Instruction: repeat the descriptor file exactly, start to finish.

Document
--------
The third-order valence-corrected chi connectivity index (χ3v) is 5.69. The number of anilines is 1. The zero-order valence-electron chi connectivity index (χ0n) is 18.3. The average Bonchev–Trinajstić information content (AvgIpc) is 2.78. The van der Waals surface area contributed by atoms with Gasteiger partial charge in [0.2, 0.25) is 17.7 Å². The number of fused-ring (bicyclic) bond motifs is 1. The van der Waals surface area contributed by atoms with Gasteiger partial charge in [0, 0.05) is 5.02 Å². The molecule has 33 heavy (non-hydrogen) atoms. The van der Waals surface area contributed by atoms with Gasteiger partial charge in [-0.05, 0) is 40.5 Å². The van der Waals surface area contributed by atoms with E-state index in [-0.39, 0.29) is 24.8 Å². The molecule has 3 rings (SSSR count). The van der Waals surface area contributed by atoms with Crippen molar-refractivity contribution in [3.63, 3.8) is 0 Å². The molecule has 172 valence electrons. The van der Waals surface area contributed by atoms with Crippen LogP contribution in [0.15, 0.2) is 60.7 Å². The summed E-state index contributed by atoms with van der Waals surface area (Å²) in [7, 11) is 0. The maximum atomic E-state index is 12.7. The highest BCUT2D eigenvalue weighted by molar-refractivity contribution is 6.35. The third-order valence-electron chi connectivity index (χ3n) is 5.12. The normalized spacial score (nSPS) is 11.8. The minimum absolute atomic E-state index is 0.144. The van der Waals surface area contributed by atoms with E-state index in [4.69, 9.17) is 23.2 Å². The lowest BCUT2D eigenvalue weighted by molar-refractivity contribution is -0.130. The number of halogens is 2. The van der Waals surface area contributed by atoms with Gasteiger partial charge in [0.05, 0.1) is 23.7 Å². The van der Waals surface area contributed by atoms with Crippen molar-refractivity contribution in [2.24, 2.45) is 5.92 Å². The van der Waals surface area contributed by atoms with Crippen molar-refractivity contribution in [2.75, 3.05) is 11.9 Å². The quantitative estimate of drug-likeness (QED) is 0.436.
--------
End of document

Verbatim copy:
The third-order valence-corrected chi connectivity index (χ3v) is 5.69. The number of anilines is 1. The zero-order valence-electron chi connectivity index (χ0n) is 18.3. The average Bonchev–Trinajstić information content (AvgIpc) is 2.78. The van der Waals surface area contributed by atoms with Gasteiger partial charge in [0.2, 0.25) is 17.7 Å². The number of fused-ring (bicyclic) bond motifs is 1. The van der Waals surface area contributed by atoms with Gasteiger partial charge in [0, 0.05) is 5.02 Å². The molecule has 33 heavy (non-hydrogen) atoms. The van der Waals surface area contributed by atoms with Gasteiger partial charge in [-0.05, 0) is 40.5 Å². The van der Waals surface area contributed by atoms with E-state index in [-0.39, 0.29) is 24.8 Å². The molecule has 3 rings (SSSR count). The van der Waals surface area contributed by atoms with Crippen molar-refractivity contribution in [3.63, 3.8) is 0 Å². The molecule has 172 valence electrons. The van der Waals surface area contributed by atoms with Crippen LogP contribution in [0.15, 0.2) is 60.7 Å². The summed E-state index contributed by atoms with van der Waals surface area (Å²) in [7, 11) is 0. The maximum atomic E-state index is 12.7. The highest BCUT2D eigenvalue weighted by molar-refractivity contribution is 6.35. The third-order valence-electron chi connectivity index (χ3n) is 5.12. The normalized spacial score (nSPS) is 11.8. The minimum absolute atomic E-state index is 0.144. The van der Waals surface area contributed by atoms with E-state index in [4.69, 9.17) is 23.2 Å². The lowest BCUT2D eigenvalue weighted by molar-refractivity contribution is -0.130. The number of halogens is 2. The van der Waals surface area contributed by atoms with Gasteiger partial charge in [0.05, 0.1) is 23.7 Å². The van der Waals surface area contributed by atoms with Crippen molar-refractivity contribution in [2.24, 2.45) is 5.92 Å². The van der Waals surface area contributed by atoms with Crippen molar-refractivity contribution in [2.75, 3.05) is 11.9 Å². The quantitative estimate of drug-likeness (QED) is 0.436.